Australia has warned of a “catastrophic” bushfire threat to the areas around Sydney, its largest city, as blazes rage across two states.
At least three people are dead and thousands have been displaced by three days of bushfire emergencies.
The states of New South Wales (NSW) and Queensland have each declared a state of emergency.
More than 120 bushfires are burning across the two states.
Residents in vulnerable communities are being urged to leave and seek shelter in evacuation centres.
- Early Australian bushfires ‘an omen for summer’
- Climate emergency ‘clear and unequivocal’
- Have you been affected by the bushfires? Share your experiences by emailing email@example.com
Australia’s conservative government has refused to be drawn on whether climate change could have contributed to the fires, in a response that has drawn criticism.
“My only thoughts today are with those who have lost their lives and their families,” said Prime Minister Scott Morrison on Sunday.
What is the threat to the Sydney area?
NSW fire authorities have issued the maximum level of warning for the first time since new fire warnings were introduced a decade ago.
The “catastrophic” warning is in place across the dense Sydney metropolitan area and regions to the city’s north.
The fires are spanning a 1,000km (620 miles) stretch from Sydney to the Gold Coast near Brisbane.
Temperatures are expected to reach 37C by Tuesday. Conditions are expected to be worse than on Friday, when the firestorms began tearing through eastern Australia.
“Under these conditions, these fires will spread quickly and threaten homes and lives,” NSW Rural Fire Service said in a statement.
Dozens of schools and other public facilities have been shut across the state. Firefighters from New Zealand have been flown in to help as weary emergency crews prepare for a fresh onslaught.
Mr Morrison says the military could also be called upon to support the 1,300 firefighters working in the two states.
Hundreds of civilians have also volunteered to help in affected areas.
What’s the latest?
Thousands of people in both states spent the night in evacuation centres while officials assessed whether it was safe for them to return home.
Fire officials in NSW confirmed that more than 150 homes were destroyed on the weekend.
Two firefighters were injured when a tree fell onto their truck in the Nambucca Heads area of NSW, officials said. They were treated at the scene and transferred to hospital in a stable condition.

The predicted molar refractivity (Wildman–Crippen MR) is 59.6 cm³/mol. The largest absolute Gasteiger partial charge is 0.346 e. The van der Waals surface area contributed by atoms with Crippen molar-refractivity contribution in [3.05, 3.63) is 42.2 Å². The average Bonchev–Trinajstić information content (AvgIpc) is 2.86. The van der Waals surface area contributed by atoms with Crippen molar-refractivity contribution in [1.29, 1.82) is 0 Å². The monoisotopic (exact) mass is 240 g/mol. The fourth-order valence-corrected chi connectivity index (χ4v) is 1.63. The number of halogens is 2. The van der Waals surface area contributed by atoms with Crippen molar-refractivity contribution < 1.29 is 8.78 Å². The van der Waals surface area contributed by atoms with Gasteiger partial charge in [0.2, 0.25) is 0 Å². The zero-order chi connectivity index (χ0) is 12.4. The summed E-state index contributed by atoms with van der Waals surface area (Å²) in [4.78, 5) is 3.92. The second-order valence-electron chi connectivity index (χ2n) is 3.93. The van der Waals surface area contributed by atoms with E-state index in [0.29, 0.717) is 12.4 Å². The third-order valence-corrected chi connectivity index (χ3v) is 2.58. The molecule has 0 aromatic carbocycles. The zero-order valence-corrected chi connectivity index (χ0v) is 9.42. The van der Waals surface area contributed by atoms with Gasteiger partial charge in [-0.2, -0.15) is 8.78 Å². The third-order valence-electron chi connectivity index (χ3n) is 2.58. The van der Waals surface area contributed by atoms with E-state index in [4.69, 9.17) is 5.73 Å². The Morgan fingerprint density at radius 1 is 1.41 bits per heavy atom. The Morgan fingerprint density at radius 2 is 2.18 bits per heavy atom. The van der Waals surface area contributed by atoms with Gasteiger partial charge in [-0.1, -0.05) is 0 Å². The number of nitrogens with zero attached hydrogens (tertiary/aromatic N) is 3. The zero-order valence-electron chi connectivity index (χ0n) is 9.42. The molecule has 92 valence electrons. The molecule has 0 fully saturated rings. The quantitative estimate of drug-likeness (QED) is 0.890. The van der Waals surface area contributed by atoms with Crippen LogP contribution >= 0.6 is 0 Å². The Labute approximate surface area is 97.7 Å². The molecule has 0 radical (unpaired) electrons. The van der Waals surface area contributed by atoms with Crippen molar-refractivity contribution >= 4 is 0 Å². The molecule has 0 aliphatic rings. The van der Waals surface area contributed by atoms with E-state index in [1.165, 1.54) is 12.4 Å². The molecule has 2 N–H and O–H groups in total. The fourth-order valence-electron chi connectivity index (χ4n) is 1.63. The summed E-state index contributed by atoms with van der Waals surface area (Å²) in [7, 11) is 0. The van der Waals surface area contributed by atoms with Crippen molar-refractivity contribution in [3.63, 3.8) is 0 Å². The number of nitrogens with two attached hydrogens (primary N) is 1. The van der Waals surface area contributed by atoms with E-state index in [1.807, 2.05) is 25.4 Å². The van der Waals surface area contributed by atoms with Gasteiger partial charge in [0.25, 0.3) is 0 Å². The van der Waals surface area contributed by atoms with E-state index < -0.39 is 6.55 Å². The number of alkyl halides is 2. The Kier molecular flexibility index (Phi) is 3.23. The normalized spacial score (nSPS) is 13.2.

Cooler weather on Sunday provided some reprieve, but it is feared that high temperatures, low humidity and strong winds forecast from the middle of the week will intensify the blazes, many of which are burning out of control.
Who were the victims?
While clearing affected areas on Friday, fire crews discovered the body of one victim in a burned out car near Glen Innes, about 550km (340 miles) north of Sydney.
In the same town on the same day, a woman was found suffering from severe burns. She was rushed to hospital but died shortly afterwards.
Carol Sparks, the mayor of Glen Innes, said on Sunday that the town’s residents were traumatised.
“The fire was as high as 20 ft [6m] and raging with 80 km/h [50 mph] winds,” she told the Australian Broadcasting Corporation. “It was absolutely horrific for the people that were impacted.”
On Saturday, NSW police confirmed that a third person had died after a body was found in a burnt-out home near Taree, a town about 300km north of Sydney.
Police said the home belonged to a woman aged 63, but that they wouldn’t be able to confirm the person’s identity until a post-mortem had been carried out.
In NSW, the worst-hit state, crews have fought hundreds of fires since last month, when two people died while trying to protect their home.
Earlier this month, a blaze burned though 2,000 hectares of bush which contained a koala sanctuary. Hundreds of the animals were feared to have died.
What about the drought?
Rains lashed NSW last week, providing relief for many farmers. But the storms were not nearly enough to end the long-running drought.
Authorities in the state warn that many fires will continue to burn unless there is more rain.
“We just cannot overstate the profound impact that the drought is having on fire behaviour,” NSW Rural Fire Services Commissioner Shane Fitzsimmons told reporters on Friday.
Water-bombing aircraft are often flying long distances because of the difficulty of accessing water in dry areas. In some cases authorities have drilled bores to keep up with demand.
“We’ve very mindful of the scarcity of water and how precious it is, but the reality is we can’t do firefighting without water,” Mr Fitzsimmons said.
Is this linked to climate change?
Australia’s fire season risks growing longer and more intense due to climate change, according to scientists.
Authorities said they were concerned about the severity of the fires ahead of its hottest months, a year after the nation experienced its warmest summer on record.
Officials have confirmed that 2018 and 2017 were Australia’s third and fourth-hottest years on record respectively.
The bureau’s State of the Climate 2018 report said climate change had led to an increase in extreme heat events and increased the severity of other natural disasters, such as drought.
Even if global temperatures are contained to a 2C rise above pre-industrial levels – a limit set out in the landmark Paris accord, agreed by 188 nations in 2015 – scientists believe the country is facing a dangerous new normal.
Please include a contact number if you are willing to speak to a BBC journalist. You can also contact us in the following ways: